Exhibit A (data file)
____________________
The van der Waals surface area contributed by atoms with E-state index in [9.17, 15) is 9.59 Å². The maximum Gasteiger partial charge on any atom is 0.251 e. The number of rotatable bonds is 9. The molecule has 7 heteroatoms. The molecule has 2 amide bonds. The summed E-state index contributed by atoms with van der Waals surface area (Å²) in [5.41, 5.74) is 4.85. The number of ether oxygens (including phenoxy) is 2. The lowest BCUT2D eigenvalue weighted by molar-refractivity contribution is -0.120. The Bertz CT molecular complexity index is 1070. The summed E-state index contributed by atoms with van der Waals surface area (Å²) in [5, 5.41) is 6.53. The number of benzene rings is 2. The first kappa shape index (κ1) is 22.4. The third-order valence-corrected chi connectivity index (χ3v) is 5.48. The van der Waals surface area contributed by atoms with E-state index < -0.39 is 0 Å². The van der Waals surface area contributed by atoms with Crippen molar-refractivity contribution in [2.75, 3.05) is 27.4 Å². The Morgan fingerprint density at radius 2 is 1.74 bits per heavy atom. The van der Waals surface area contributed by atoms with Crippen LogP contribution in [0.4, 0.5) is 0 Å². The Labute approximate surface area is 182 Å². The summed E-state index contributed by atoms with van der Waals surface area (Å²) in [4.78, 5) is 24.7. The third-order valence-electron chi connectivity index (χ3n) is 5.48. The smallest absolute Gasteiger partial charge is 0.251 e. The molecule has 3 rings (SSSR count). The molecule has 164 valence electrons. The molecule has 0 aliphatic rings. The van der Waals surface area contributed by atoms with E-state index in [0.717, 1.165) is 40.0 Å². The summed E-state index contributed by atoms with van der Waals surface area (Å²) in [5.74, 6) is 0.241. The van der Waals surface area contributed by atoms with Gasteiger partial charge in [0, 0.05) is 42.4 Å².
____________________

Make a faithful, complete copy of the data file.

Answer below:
The van der Waals surface area contributed by atoms with E-state index in [9.17, 15) is 9.59 Å². The maximum Gasteiger partial charge on any atom is 0.251 e. The number of rotatable bonds is 9. The molecule has 7 heteroatoms. The molecule has 2 amide bonds. The summed E-state index contributed by atoms with van der Waals surface area (Å²) in [5.41, 5.74) is 4.85. The number of ether oxygens (including phenoxy) is 2. The lowest BCUT2D eigenvalue weighted by molar-refractivity contribution is -0.120. The Bertz CT molecular complexity index is 1070. The summed E-state index contributed by atoms with van der Waals surface area (Å²) in [5, 5.41) is 6.53. The number of benzene rings is 2. The first kappa shape index (κ1) is 22.4. The third-order valence-corrected chi connectivity index (χ3v) is 5.48. The van der Waals surface area contributed by atoms with E-state index < -0.39 is 0 Å². The van der Waals surface area contributed by atoms with Crippen molar-refractivity contribution in [2.75, 3.05) is 27.4 Å². The Morgan fingerprint density at radius 2 is 1.74 bits per heavy atom. The van der Waals surface area contributed by atoms with Crippen LogP contribution in [0.4, 0.5) is 0 Å². The Labute approximate surface area is 182 Å². The summed E-state index contributed by atoms with van der Waals surface area (Å²) in [4.78, 5) is 24.7. The third-order valence-electron chi connectivity index (χ3n) is 5.48. The smallest absolute Gasteiger partial charge is 0.251 e. The molecule has 3 rings (SSSR count). The molecule has 164 valence electrons. The molecule has 0 aliphatic rings. The van der Waals surface area contributed by atoms with E-state index in [0.717, 1.165) is 40.0 Å². The summed E-state index contributed by atoms with van der Waals surface area (Å²) in [5.74, 6) is 0.241. The van der Waals surface area contributed by atoms with Gasteiger partial charge in [0, 0.05) is 42.4 Å².